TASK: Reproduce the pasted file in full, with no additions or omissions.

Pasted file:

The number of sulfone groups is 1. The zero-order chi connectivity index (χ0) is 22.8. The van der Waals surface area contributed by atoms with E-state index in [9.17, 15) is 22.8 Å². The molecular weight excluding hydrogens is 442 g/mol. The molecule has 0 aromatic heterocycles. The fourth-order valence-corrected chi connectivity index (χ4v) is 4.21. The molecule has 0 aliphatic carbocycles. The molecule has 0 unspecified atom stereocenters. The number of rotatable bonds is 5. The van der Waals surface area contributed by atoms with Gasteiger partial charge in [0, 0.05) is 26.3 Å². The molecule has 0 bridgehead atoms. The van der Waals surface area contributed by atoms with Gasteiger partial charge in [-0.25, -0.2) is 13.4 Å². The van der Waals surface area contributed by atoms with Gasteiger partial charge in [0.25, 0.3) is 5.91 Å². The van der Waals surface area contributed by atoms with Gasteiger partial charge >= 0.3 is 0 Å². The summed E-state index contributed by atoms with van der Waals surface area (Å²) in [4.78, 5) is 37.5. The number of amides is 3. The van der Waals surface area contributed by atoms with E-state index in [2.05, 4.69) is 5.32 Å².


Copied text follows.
The number of sulfone groups is 1. The zero-order chi connectivity index (χ0) is 22.8. The van der Waals surface area contributed by atoms with E-state index in [9.17, 15) is 22.8 Å². The molecular weight excluding hydrogens is 442 g/mol. The molecule has 0 aromatic heterocycles. The fourth-order valence-corrected chi connectivity index (χ4v) is 4.21. The molecule has 0 aliphatic carbocycles. The molecule has 0 unspecified atom stereocenters. The number of rotatable bonds is 5. The van der Waals surface area contributed by atoms with Gasteiger partial charge in [0, 0.05) is 26.3 Å². The molecule has 0 bridgehead atoms. The van der Waals surface area contributed by atoms with Gasteiger partial charge in [-0.25, -0.2) is 13.4 Å². The van der Waals surface area contributed by atoms with Gasteiger partial charge in [0.25, 0.3) is 5.91 Å². The van der Waals surface area contributed by atoms with Gasteiger partial charge >= 0.3 is 0 Å². The summed E-state index contributed by atoms with van der Waals surface area (Å²) in [4.78, 5) is 37.5. The number of amides is 3. The van der Waals surface area contributed by atoms with E-state index in [2.05, 4.69) is 5.32 Å².